Mold does more than ruin books; it makes people sick.
Library mold is no small matter; just ask the staff of the Carnegie Library in our nation’s capital. In order to protect patrons and employees from potential harm due to mold-related indoor air quality problems, the Washington, DC building was closed for nearly four months beginning in September 2016 while indoor air quality and library mold remediation efforts were underway.
Broadly defined, a library is any collection of books or other forms of stored information. Library institutions are commonly housed inside a building and lend items from their collection to the members of the community it serves.
There are four basic types of library communities in the US; what they are and whom they benefit are as follows:
Academic – colleges and universities
Public – cities, and towns
School – students K through 12
Special Libraries – serve those in specific environments like hospitals, businesses, museums, and government entities
There are nearly 120,000 official libraries nationwide. Housed within these structures are countless paper volumes and precious documents. All must have clean and unpolluted indoor environs to keep their inventories protected. But many don’t. This means there are countless collections specialists – those who protect and manage their inventories — who are at risk for library mold-related problems.
Library Mold: How It Forms and the Damages Caused
Mold and mildew are terms that refer to more than 100,000 species of fungi. Mold spores are present everywhere in our environment, generally in an inactive state where they do little or no damage. But when water or humidity provides necessary moisture, dormant spores will germinate. Mold will digest its food source – in a library, that’s paper and cloth (such as book covers and bindings) – in order to survive. This process stains and destroys books, papers, and other library collections over time. It also makes people sick.
Just as library mold poses a threat to documents and books, it also jeopardizes human health. Toxic mold makes its way into a person’s airways through inhalation and can also enter via the skin by way of cuts and abrasions. Although serious consequences are rare, active mold can cause respiratory problems, skin and eye irritation, and infections. The degree of risk from exposure is determined by the amount of mold present and a person’s general health – people with allergies tend to be more susceptible to mold spores.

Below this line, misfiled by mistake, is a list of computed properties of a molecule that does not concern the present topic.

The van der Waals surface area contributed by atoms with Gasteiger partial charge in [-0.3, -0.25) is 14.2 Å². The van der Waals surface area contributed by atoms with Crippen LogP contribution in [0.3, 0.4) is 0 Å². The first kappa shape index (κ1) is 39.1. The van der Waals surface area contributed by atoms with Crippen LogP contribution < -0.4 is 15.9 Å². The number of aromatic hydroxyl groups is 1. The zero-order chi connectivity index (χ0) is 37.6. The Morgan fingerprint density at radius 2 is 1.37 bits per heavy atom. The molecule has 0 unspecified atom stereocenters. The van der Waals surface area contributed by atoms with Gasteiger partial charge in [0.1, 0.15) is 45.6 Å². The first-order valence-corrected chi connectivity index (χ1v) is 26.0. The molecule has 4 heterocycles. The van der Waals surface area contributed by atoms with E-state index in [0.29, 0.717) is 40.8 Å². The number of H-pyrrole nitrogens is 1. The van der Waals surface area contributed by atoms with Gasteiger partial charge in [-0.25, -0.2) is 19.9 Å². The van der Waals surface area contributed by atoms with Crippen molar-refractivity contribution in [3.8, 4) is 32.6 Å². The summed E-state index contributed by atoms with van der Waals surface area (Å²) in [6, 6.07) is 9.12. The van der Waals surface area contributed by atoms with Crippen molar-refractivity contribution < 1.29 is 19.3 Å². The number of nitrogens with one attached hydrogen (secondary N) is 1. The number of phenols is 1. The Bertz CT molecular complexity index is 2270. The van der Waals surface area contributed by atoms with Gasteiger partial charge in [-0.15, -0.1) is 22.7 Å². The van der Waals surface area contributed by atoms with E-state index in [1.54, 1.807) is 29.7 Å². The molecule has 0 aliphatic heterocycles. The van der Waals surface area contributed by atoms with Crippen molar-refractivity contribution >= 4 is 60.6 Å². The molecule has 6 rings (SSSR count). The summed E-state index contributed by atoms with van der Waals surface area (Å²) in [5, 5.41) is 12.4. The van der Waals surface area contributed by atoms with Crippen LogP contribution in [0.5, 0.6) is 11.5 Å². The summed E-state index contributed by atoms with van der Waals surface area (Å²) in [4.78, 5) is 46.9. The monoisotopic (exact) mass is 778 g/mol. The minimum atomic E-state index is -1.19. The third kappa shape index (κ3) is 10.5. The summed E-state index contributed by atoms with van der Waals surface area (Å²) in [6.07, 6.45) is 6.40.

Due to mold’s aggressive nature, prevention is key. To do this, one must prevent germination and growth. Therefore, moisture control is vitally important and the key to combating library mold.
What To Watch For When Accessing Library Mold?
OSHA recommends responding to water or moisture problems within 24 hours of incidence. Clean-up, drying, and damaged material removal are remediation methods that can prevent or limit mold growth. But sometimes, library mold doesn’t present itself in an obvious way and humidity and ventilation appear to be at proper levels. This is when collection specialists and library staff will need extra help.
At Air Systems Inc., we serve libraries across the country by providing indoor air quality management solutions with our stellar IAQ products. Our air impurity removal systems clean library air so that toxic mold cannot occur. For the health and peace of mind of library patrons and staff alike, contact us today for a free air quality assessment with one of our skilled and experienced environmental specialists.